Are NGOs the answer to global poverty or climate change?
Earlier this month, a group of some of the most influential thinkers in global civil society wrote an open letter to their fellow NGO leaders. One of them, Danny Sriskandarajah, wrote about the letter in the Guardian shortly afterwards. They asked whether the growing – possibly now gargantuan – NGO movement has lost its way.
Danny put it this way:
“And so we find ourselves reinforcing the social, economic and political systems we once set out to transform. We have become part of the problem, rather than the solution. Our corporatisation has steered us towards activism-lite, a version of our work rendered palatable to big business and capitalist states. Not only does this approach threaten no one in power, but it stifles grassroots activism with its weighty monoculturalism.”
Trade unionists are familiar – possibly over-familiar – with such debates. Should we be agents for fundamental change or more concerned with day-to-day improvements in working people’s working lives? How far do we accommodate to the system that runs our members’ lives and how far should we dare to demand systemic change? Are we insiders emphasising the achievable or do we follow the 1960s situationists whose iconic slogan was ‘be realistic, demand the impossible’?
Unions, of course, do all of that and more, but one key difference between us and most of the major NGOs which allows us to bestride both sides of the debate is that we are membership organisations deriving most of our income – or at least the most significant element that keeps us functioning and therefore independent – from our members. The open letter correctly identifies the relationship with donors (by which the letter means governmental institutions or major philanthropic organisations, but a similar point could be made about individual charitable givers) as a major problem, and the disconnect with the intended beneficiaries likewise.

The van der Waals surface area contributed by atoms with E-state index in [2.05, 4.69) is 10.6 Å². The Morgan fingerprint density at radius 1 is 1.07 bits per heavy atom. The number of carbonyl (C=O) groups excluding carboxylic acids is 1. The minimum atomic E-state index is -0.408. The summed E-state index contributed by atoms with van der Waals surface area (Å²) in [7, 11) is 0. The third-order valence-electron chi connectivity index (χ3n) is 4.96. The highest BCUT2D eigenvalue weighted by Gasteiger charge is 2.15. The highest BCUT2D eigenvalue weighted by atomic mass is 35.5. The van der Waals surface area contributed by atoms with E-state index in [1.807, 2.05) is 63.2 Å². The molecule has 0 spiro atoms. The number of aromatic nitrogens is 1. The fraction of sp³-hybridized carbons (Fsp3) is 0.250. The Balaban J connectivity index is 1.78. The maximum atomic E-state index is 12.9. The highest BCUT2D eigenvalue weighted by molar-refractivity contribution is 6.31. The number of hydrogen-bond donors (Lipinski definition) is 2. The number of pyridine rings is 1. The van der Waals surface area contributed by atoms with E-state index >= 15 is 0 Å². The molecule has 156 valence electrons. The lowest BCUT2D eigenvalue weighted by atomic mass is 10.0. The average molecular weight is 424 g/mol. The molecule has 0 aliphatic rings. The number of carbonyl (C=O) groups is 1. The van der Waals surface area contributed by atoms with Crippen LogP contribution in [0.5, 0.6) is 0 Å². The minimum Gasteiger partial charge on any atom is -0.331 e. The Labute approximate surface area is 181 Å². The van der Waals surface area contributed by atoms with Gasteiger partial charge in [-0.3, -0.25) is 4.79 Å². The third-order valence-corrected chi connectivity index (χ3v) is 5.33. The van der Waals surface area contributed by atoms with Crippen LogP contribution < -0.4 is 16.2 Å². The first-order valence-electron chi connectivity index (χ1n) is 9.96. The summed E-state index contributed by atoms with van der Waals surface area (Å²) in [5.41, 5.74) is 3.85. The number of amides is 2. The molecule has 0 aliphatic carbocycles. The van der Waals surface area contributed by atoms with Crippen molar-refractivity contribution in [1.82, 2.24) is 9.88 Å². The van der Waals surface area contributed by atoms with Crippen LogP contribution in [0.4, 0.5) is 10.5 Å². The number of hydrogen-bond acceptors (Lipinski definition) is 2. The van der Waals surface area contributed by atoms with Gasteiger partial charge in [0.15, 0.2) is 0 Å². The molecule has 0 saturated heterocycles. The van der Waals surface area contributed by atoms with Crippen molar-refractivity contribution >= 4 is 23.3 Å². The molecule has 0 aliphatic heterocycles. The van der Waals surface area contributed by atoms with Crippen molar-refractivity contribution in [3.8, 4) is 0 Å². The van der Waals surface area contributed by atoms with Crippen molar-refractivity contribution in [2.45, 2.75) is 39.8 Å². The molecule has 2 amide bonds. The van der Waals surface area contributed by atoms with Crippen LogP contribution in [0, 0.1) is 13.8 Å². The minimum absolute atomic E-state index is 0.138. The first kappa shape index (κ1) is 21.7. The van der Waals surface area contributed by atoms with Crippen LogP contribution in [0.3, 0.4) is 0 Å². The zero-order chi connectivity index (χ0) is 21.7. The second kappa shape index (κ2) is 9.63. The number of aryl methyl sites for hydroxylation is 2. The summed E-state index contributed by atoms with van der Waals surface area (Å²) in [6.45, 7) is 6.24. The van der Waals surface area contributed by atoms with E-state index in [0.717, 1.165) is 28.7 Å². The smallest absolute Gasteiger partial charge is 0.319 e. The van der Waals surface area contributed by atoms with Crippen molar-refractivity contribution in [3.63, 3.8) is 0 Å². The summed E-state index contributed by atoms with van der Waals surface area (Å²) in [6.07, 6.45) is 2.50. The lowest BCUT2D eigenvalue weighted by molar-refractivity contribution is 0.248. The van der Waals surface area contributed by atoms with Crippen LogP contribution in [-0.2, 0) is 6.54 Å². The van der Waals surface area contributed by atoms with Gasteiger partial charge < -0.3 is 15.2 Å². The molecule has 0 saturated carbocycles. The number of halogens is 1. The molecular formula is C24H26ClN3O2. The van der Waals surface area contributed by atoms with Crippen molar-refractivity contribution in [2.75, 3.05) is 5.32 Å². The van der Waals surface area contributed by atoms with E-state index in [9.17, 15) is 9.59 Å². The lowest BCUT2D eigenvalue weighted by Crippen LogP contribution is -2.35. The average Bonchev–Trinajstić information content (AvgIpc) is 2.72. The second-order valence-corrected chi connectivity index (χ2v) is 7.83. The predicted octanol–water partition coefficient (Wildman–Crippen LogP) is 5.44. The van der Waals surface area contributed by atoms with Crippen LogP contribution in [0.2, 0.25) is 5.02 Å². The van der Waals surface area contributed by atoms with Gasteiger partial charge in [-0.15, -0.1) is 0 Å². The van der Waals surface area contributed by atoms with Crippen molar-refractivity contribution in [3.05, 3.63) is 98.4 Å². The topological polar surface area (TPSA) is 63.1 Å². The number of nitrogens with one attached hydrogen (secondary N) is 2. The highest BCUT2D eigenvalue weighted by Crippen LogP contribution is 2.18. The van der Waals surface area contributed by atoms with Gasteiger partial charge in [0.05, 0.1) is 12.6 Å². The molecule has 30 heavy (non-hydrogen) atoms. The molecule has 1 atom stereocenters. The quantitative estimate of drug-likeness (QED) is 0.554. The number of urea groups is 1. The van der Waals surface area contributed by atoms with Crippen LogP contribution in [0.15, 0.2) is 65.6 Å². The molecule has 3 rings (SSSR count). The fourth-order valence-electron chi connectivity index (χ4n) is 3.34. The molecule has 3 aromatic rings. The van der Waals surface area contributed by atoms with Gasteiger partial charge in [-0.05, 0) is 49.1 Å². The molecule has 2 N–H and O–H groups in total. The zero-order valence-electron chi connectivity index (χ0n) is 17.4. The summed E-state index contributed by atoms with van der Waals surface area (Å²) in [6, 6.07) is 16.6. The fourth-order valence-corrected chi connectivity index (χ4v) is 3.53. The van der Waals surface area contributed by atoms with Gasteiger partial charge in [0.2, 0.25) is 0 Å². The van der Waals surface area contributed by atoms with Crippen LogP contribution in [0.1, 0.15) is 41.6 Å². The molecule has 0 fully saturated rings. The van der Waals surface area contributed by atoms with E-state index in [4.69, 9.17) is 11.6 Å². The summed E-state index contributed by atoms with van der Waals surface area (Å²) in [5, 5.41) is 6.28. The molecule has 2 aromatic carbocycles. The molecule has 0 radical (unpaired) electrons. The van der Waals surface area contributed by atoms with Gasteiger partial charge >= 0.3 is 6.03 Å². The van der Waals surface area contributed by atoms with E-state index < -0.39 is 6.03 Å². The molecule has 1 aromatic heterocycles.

Basically, they accuse the sector of selling its soul, for the best of reasons, to those who provide the money. And as trade unions have always known, while people may occasionally give away fractions of their wealth, no one ever gave up power voluntarily, no matter how good the log frame or critical path analysis in the funding application!
Is this just navel-gazing? One key point made in Danny’s Guardian article was that revolutions like the Arab Spring need to be sustainable. And there is one country where Spring is still at least surviving if not yet relaxing into Summer: Tunisia. Is it a coincidence that this was the country that already had a robust trade union movement able to give form to the revolutionary ardour? The role of the UGTT in not only leading the mass protests that overthrew the old regime of Ben Ali, but then peacefully replacing the islamist government that replaced him, so different from the course of events in Egypt, suggests that trade unionism may be what made the difference.
Tunisia was a long way to go, of course. Its economy has still not recovered let alone leapt forward. Its women are still not free, if saved from the slide into deeper oppression that islamist government seemed to presage. The revolution still feels more real in the urbane capital of Tunis than the rest of the country. But we should learn the lesson that the Tunisian people made their own revolution, and it was the trade union movement there that defended its ideals, not the foreign intervention of governments or well-intentioned NGOs. It may well be a model for the global trade union movement, for democrats everywhere, and for the increasingly professionalised and sanitised NGO movement.
Jay Naidoo, the founding General Secretary of the Congress of South African Trade Unions (COSATU), was another author of the letter, and he is delivering the keynote speech to the annual meeting of the British overseas NGO movement, BOND, this November. It will be interesting to see what he tells them, and how they react.
Hat-tip to Martin Drewry at Health Poverty Action for drawing the open letter to my attention.